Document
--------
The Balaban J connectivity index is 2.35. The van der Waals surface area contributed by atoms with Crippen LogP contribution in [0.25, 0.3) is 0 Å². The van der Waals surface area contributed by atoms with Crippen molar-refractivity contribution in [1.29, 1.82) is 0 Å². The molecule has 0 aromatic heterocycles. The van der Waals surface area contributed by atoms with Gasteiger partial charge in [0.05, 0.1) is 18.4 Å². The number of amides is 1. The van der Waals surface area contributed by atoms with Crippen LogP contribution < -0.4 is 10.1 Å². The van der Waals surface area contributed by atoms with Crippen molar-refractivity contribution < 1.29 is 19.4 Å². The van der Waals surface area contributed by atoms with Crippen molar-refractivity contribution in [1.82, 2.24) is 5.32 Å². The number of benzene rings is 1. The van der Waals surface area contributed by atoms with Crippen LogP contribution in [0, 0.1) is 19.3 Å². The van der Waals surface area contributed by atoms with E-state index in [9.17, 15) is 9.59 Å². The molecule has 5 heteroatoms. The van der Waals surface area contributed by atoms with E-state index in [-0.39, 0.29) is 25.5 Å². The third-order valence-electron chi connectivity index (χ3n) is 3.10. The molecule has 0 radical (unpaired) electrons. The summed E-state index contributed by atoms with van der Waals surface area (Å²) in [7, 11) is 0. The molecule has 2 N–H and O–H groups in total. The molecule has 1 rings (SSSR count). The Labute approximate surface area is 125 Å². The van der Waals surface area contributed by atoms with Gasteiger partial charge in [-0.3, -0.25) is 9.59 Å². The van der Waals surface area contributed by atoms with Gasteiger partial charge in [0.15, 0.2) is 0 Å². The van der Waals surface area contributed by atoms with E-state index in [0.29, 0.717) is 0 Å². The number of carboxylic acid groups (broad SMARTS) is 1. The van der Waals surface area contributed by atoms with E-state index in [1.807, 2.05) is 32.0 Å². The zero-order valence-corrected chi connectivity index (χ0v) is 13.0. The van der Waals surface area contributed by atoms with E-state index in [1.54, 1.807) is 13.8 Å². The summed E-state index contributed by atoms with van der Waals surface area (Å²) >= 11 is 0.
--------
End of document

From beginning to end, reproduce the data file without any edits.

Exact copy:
The Balaban J connectivity index is 2.35. The van der Waals surface area contributed by atoms with Crippen LogP contribution in [0.25, 0.3) is 0 Å². The van der Waals surface area contributed by atoms with Crippen molar-refractivity contribution in [1.29, 1.82) is 0 Å². The molecule has 0 aromatic heterocycles. The van der Waals surface area contributed by atoms with Gasteiger partial charge in [0.05, 0.1) is 18.4 Å². The number of amides is 1. The van der Waals surface area contributed by atoms with Crippen LogP contribution < -0.4 is 10.1 Å². The van der Waals surface area contributed by atoms with Crippen molar-refractivity contribution < 1.29 is 19.4 Å². The van der Waals surface area contributed by atoms with Crippen molar-refractivity contribution in [1.82, 2.24) is 5.32 Å². The number of benzene rings is 1. The van der Waals surface area contributed by atoms with Crippen LogP contribution in [0, 0.1) is 19.3 Å². The van der Waals surface area contributed by atoms with E-state index in [9.17, 15) is 9.59 Å². The molecule has 5 heteroatoms. The van der Waals surface area contributed by atoms with E-state index in [-0.39, 0.29) is 25.5 Å². The third-order valence-electron chi connectivity index (χ3n) is 3.10. The molecule has 0 radical (unpaired) electrons. The summed E-state index contributed by atoms with van der Waals surface area (Å²) in [7, 11) is 0. The molecule has 2 N–H and O–H groups in total. The molecule has 1 rings (SSSR count). The Labute approximate surface area is 125 Å². The van der Waals surface area contributed by atoms with Gasteiger partial charge in [-0.3, -0.25) is 9.59 Å². The van der Waals surface area contributed by atoms with Gasteiger partial charge in [0.15, 0.2) is 0 Å². The van der Waals surface area contributed by atoms with E-state index in [0.29, 0.717) is 0 Å². The number of carboxylic acid groups (broad SMARTS) is 1. The van der Waals surface area contributed by atoms with E-state index in [1.807, 2.05) is 32.0 Å². The zero-order valence-corrected chi connectivity index (χ0v) is 13.0. The van der Waals surface area contributed by atoms with E-state index in [1.54, 1.807) is 13.8 Å². The summed E-state index contributed by atoms with van der Waals surface area (Å²) >= 11 is 0.